Cristiano Ronaldo’s Portugal team-mates defend their captain after he was benched
LUSAIL, Qatar – Shortly after a shrill whistle announced Portugal’s stunning 6-1 victory over Switzerland, Cristiano Ronaldo quickly approached the Portuguese fans behind the north gate at Lusail Stadium and then, after applauding them, before his teammates As a token of appreciation, he trotted off the field and down a tunnel.
He had just been demoted, on the bench for the first time in his glittering career at a World Cup. And as his teammates stepped up without him, he remained the center of attention. Dozens of cameramen turned their backs on Portugal’s starting XI and focused on his expressionless face. The headline writers then focused on him. Experts wondered about him. The questions after the game revolved around him.
Here and there, in a post-game interview zone, Bruno Fernandes felt compelled to answer a few questions.
“Do you think anyone likes sitting on the bench?” he asked rhetorically after asking a question about Ronaldo’s reaction.
Third goalkeeper Fernandes also argued vividly, “Probably not happy to be on the bench. So you think Cristiano would be happy?”
“If the coach benched me next game,” he concluded, “I’d be pissed.”
His point was well made. But it didn’t exactly disprove suspicions that Ronaldo – who in recent months has reacted irritably to a bench change at Manchester United and his substitution in a group game against Portugal – made it poorly on the bench.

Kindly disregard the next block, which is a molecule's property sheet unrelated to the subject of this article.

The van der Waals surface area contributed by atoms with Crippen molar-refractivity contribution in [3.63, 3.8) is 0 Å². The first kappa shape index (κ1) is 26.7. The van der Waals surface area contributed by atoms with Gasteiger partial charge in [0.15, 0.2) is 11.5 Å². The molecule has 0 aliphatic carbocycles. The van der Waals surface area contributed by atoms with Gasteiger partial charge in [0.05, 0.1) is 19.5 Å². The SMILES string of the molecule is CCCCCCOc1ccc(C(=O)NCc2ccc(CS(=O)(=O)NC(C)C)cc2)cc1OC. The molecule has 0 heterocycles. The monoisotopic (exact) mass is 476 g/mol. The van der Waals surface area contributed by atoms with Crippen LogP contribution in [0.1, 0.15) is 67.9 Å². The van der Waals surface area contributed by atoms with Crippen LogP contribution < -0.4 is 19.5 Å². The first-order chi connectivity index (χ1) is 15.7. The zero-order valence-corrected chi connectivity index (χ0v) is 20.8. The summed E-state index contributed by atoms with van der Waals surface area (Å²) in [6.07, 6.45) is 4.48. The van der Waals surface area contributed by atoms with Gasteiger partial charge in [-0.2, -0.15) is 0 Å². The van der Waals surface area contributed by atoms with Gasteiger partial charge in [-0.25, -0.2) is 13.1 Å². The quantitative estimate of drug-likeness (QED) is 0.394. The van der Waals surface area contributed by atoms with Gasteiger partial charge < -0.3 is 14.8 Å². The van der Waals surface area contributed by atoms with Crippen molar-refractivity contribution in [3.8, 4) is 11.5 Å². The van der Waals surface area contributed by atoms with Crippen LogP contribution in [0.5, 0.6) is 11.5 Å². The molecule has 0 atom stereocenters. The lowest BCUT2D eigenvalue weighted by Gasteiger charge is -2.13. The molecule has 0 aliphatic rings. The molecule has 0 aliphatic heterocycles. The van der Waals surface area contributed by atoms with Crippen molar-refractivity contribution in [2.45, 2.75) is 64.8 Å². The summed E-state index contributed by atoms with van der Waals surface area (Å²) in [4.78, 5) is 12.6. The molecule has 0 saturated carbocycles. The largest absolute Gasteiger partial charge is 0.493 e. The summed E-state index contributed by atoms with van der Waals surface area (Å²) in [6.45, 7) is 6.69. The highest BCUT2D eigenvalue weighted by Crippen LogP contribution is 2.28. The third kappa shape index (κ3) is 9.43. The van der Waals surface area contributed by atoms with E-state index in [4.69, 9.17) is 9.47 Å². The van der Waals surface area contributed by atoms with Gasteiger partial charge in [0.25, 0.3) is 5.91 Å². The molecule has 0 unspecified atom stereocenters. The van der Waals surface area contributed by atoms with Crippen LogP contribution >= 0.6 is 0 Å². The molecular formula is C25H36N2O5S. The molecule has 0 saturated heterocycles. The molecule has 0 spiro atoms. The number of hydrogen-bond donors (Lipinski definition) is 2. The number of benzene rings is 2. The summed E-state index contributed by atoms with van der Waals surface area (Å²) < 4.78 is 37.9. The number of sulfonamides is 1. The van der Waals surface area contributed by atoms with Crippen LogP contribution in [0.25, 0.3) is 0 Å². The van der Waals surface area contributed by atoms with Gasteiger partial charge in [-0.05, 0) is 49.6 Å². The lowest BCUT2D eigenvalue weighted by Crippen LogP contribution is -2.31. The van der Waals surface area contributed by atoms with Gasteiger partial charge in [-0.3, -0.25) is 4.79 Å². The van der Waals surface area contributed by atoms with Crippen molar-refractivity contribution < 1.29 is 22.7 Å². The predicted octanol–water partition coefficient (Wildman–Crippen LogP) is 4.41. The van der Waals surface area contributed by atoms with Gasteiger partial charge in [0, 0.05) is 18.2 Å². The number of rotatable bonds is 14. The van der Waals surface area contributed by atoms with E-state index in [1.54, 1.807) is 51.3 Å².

Bruno and Bernardo Silva both tried to reassure the English speaking media that Ronaldo had enjoyed and contributed to a great team win. “He showed a great personality in the dressing room. And he was fine,” said Silva.
But, he added, “of course sometimes he’s not happy because everyone wants to play.”
However, Ronaldo himself did not stop speaking to reporters, leaving his scrutinized actions open to interpretation. Cameras captured him as he entered the stadium with a stern, unflinching expression on his face. They later caught him hugging his team-mates after the win, but when he bumped into 21-year-old Gonçalo Ramos, who had scored a hat-trick in his place, he wore a businesslike expression.
Shortly thereafter, he approached the fans and returned their applause. Pepe, a veteran defender, saw Ronaldo and hastily called his teammates to join, but by the time they were able to wrap up their joyous handshakes and congratulations near midfield, Ronaldo had left the stage without them.
His mere presence had drawn attention and noise throughout the evening, eventually snatching headlines from Ramos, whose hat-trick was the first in a World Cup knockout game this century.
Fernandes, speaking afterwards, insisted those headlines weren’t Ronaldo’s fault. “Cristiano is the most famous player in the world [all] time,” he said. “No one is more famous than Cristiano – in sport. Not in football, in sports. It’s normal for people to come to see Cristiano… I don’t see any surprise there. … Cristiano is Cristiano. His name speaks for itself.”
Players claimed that his presence and attitude did not cause any problems.
“No, I don’t think so, I don’t think so,” Bernardo said. “I think he’s helping us today.”
Ramos agreed. “Honestly, nobody on our team talked about it,” said the undisputed man of the match. “Cristiano, as our captain, did what he always does, he helped us. He gave us courage.”
Bruno tried to defend his teammate when asked why they were so much better without Ronaldo.
“Yes, but we won the first two games with Cristiano [starting] 11,” he said. “Cristiano is doing his job, he is doing his part. He is happy with the result.”
But the drama and interrogations dogged her out of the Lusail Stadium and will dog her into her quarter-finals against Morocco.
When asked if Ronaldo would play in that game, manager Fernando Santos vaguely replied that “all 24 players can play. And if they’re not in the starting XI, they can play later.”